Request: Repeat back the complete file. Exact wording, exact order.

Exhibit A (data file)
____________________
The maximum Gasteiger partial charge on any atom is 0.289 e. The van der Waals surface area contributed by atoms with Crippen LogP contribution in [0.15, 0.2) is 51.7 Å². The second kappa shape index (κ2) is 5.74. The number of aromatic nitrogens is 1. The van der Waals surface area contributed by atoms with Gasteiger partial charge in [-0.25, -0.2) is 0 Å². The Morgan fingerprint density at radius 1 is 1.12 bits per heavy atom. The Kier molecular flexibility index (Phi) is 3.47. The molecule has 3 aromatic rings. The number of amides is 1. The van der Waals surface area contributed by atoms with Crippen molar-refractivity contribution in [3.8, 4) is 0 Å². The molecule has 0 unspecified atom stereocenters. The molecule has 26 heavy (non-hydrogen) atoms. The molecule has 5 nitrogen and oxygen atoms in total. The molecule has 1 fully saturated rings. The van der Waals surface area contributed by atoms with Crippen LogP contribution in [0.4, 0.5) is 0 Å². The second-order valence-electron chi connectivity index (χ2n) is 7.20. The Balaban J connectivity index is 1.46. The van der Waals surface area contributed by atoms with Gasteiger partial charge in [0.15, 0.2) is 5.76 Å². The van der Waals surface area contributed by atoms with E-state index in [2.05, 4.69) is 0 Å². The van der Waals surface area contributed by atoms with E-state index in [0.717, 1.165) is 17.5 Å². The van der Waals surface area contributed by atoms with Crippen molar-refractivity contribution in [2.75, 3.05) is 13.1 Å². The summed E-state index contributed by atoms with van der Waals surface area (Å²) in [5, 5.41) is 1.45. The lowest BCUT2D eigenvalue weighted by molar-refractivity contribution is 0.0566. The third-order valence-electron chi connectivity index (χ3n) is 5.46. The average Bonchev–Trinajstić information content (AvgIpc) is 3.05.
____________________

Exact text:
The maximum Gasteiger partial charge on any atom is 0.289 e. The van der Waals surface area contributed by atoms with Crippen LogP contribution in [0.15, 0.2) is 51.7 Å². The second kappa shape index (κ2) is 5.74. The number of aromatic nitrogens is 1. The van der Waals surface area contributed by atoms with Gasteiger partial charge in [-0.25, -0.2) is 0 Å². The Morgan fingerprint density at radius 1 is 1.12 bits per heavy atom. The Kier molecular flexibility index (Phi) is 3.47. The molecule has 3 aromatic rings. The number of amides is 1. The van der Waals surface area contributed by atoms with Crippen molar-refractivity contribution in [3.8, 4) is 0 Å². The molecule has 0 unspecified atom stereocenters. The molecule has 26 heavy (non-hydrogen) atoms. The molecule has 5 nitrogen and oxygen atoms in total. The molecule has 1 fully saturated rings. The van der Waals surface area contributed by atoms with Crippen LogP contribution in [0.4, 0.5) is 0 Å². The second-order valence-electron chi connectivity index (χ2n) is 7.20. The Balaban J connectivity index is 1.46. The van der Waals surface area contributed by atoms with Gasteiger partial charge in [0.15, 0.2) is 5.76 Å². The van der Waals surface area contributed by atoms with E-state index in [2.05, 4.69) is 0 Å². The van der Waals surface area contributed by atoms with E-state index in [0.717, 1.165) is 17.5 Å². The van der Waals surface area contributed by atoms with Crippen molar-refractivity contribution in [2.75, 3.05) is 13.1 Å². The summed E-state index contributed by atoms with van der Waals surface area (Å²) in [5, 5.41) is 1.45. The lowest BCUT2D eigenvalue weighted by molar-refractivity contribution is 0.0566. The third-order valence-electron chi connectivity index (χ3n) is 5.46. The average Bonchev–Trinajstić information content (AvgIpc) is 3.05.